The Advantages of Holistic Healthcare
Sep 28, 2018 02:00AM
As long as there have been human communities, there have been those whose duty it was to care for others: the shamans, doctors and healers. As science advanced, it offered more and better solutions for alleviating human suffering and for addressing the diseases that plague mankind. One of the best ways to help someone, however, is to help a person prevent illness in the first place. Some would argue that the current model of cookie-cutter medicine and the complete standardization of treatment leads further away from this goal. While this approach may lead to a better “bottom line”, it risks treating each patient as a widget instead of as a person with history, worries and context.
For example, if a person goes to their regular doctor or urgent care clinic with complaints of back pain, they may immediately be prescribed NSAIDs, muscle relaxants or, possibly, opiates. X-rays or MRIs may be ordered and the patient will be asked to come back in a number of weeks. A more holistic practitioner, conversely, may obtain a more detailed history, examine the patient for spasm and muscular hypertonicity, confirm absence of neurologic signs and seek to determine if there are underlying conditions contributing to the patient’s pain. Then, instead of reflexively reaching for a prescription pad, a consideration will be given to other complementary approaches, like chiropractic care, medical acupuncture and massage therapy. A dietary overhaul may be suggested to further reduce symptoms of inflammation. Rather than seeing the patient back weeks later, a more holistic practitioner would more likely closely supervise the recovery process and alter treatment depending on the individual response.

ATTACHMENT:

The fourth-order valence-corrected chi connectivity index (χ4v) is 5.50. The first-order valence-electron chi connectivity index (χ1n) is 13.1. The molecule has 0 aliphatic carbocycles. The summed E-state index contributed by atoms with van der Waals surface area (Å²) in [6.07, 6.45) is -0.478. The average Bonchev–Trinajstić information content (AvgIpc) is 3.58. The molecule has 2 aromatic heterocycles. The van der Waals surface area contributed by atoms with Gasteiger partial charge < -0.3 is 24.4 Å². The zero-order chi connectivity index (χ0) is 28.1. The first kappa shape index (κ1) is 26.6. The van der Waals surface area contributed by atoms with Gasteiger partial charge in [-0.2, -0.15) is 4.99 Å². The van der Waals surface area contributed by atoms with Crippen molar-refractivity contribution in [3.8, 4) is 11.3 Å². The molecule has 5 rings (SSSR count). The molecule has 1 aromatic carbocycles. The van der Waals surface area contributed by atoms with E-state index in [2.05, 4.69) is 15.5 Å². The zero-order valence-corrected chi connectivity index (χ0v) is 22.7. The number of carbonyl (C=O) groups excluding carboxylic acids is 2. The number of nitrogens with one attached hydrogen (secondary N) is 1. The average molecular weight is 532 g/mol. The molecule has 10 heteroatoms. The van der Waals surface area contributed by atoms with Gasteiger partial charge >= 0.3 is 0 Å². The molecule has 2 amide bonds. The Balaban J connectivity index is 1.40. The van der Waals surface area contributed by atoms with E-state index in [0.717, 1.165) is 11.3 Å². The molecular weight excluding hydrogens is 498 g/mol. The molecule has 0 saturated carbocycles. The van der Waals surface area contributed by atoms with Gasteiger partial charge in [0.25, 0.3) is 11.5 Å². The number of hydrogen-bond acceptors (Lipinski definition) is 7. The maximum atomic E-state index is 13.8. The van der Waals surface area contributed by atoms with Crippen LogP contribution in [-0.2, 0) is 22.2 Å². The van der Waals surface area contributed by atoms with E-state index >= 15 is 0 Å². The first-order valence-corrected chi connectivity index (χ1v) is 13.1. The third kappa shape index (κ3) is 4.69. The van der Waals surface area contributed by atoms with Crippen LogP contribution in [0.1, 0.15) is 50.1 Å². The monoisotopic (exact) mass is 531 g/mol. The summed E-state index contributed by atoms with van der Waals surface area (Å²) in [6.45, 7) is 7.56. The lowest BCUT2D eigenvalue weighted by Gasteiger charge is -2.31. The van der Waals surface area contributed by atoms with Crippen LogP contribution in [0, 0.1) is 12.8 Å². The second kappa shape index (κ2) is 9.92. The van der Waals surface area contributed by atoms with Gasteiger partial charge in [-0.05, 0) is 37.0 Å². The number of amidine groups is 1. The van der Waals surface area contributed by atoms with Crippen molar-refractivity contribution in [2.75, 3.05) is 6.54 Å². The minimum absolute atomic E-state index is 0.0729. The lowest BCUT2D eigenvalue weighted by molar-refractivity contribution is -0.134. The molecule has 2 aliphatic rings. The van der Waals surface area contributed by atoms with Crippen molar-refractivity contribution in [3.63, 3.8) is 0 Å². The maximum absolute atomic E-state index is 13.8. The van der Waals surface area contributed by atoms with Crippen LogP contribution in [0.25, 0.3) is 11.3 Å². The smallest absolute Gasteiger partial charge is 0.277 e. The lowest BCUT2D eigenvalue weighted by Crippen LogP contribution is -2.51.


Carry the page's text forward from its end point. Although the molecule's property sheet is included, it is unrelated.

Similar divergences may occur in the treatment of patients presenting with a sinus infection. Many patients have been conditioned to think that the only solution is immediate antibiotics. Oftentimes, if the infection persists, patients are given multiple rounds of stronger and stronger medicines. Evidence suggests that this therapeutic approach leads to over-prescription of antibiotics and may cause more harm than good. The same patient, when seen by a more holistically-minded practitioner, may instead be recommended sinus rinses, Chinese herbs and medical acupuncture. These therapies oftentimes limit the discomfort experienced by the patient without the additional risks associated with antibiotic exposure.
Of course, most medical practitioners care for their patients and offer medical care that they think represents the optimal path towards recovery. However, multiple pressures exist to reduce patient care to a conveyer belt method, where each patient gets a minimal amount of time with their doctor needed to establish a diagnosis, prescribe care and to move on to the next exam room.
Although it is unclear if the patients are best served by such a system, it is evident that most patients prefer it when their doctor knows them and takes all the time necessary to consider every complaint and to examine it from the standpoint of both traditional and complementary medicine. Finally, time is essential to craft a treatment plan that is suited to that particular individual and their complex, bio-psycho-social context. All patients deserve such care and should demand nothing less.
David Boguslavsky, MD, graduated from Tufts University prior to obtaining his medical training at the RWJ Medical School. He completed his residency at the Somerset Family Medicine Residency program and received additional training at UCLA Helms Institute for Medical Acupuncture. Dr. Boguslavsky is dual board-certified in family medicine and medical acupuncture.
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